The former first lady asked all African-American voters through a video to go to the polls during the legislative elections in November; the video was produced by the organization When We All Vote

The former first lady of the United States Michelle Obama insisted this Friday on the importance of African-American voters going to the polls during the legislative elections in November, especially when “it is increasingly difficult to vote” in some parts of the country.

“We see how some polling stations are closed, voting hours are cut, and voters are removed from the lists,” Obama denounced during a video to encourage electoral participation on the occasion of National Black Voter Day, an initiative of the chain of BET television that was born in 2020.

Since the electoral victory of Joe Biden in the 2020 presidential elections, several states governed by Republicans, such as Georgia or Texas, have passed laws that restrict the right to vote.

These restrictions range from limiting the ability to vote by mail to requiring government photo identification, something many voters in the United States do not have.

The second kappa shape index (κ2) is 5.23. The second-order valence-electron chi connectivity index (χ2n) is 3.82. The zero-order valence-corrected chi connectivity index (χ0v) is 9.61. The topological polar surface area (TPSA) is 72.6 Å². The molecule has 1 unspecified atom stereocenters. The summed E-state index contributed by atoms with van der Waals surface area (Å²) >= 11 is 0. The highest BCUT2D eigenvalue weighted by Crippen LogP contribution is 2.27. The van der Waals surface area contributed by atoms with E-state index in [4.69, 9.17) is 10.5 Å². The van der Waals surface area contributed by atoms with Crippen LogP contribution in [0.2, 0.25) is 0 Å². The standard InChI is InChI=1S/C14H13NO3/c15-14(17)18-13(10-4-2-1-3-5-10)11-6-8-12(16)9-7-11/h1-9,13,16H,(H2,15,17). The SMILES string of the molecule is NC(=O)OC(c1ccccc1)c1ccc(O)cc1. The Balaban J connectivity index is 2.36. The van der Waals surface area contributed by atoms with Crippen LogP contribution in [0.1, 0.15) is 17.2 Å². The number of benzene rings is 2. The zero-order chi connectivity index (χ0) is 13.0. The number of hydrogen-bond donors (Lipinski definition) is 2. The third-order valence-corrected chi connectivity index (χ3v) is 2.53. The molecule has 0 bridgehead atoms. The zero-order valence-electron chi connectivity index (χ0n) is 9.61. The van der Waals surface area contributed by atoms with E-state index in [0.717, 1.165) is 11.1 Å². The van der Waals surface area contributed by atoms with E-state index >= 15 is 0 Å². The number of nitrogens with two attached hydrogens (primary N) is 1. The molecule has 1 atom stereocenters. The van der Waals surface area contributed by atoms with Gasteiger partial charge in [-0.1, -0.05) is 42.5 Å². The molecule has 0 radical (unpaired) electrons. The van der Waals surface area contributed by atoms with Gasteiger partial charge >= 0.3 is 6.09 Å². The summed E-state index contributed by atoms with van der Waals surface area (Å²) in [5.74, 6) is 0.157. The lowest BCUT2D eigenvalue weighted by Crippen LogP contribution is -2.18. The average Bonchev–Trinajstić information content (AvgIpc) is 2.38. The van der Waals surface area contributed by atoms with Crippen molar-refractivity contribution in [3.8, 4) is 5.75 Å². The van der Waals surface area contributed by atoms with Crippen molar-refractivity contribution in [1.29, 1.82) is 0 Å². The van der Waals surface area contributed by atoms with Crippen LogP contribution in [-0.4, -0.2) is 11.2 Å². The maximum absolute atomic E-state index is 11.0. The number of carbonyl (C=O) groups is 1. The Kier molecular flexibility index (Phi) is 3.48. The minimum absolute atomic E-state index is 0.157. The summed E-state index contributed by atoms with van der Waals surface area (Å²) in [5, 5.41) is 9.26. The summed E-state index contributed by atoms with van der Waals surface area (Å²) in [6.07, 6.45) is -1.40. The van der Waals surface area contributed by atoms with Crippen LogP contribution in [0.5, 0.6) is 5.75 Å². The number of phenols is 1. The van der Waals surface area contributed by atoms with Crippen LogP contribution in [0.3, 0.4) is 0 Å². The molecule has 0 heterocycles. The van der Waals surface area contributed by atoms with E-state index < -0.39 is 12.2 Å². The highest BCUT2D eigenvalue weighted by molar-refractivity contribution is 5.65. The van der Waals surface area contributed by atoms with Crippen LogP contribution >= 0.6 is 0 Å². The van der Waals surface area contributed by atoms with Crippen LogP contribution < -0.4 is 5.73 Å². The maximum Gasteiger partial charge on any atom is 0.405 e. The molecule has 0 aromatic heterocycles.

In fact, studies show that the requirement to show official identification when voting reduces the number of African-American voters who go to the polls, something that traditionally benefits Republicans.

Conservatives argue that these restrictions are necessary to ensure that election results are not tainted, in line with former President Donald Trump’s unsubstantiated accusation that the 2020 election was rigged.

The video, in which the American basketball player Chris Paul also participates, was produced by the organization When We All Vote, founded by the former first lady in 2018 to encourage the electoral participation of African Americans.

During the 2020 election, more than 70% of white voters who registered to vote – a requirement in the US electoral system – cast their ballots, while the percentage of blacks who voted was 63%, according to data. of the Brennan Center for Justice.

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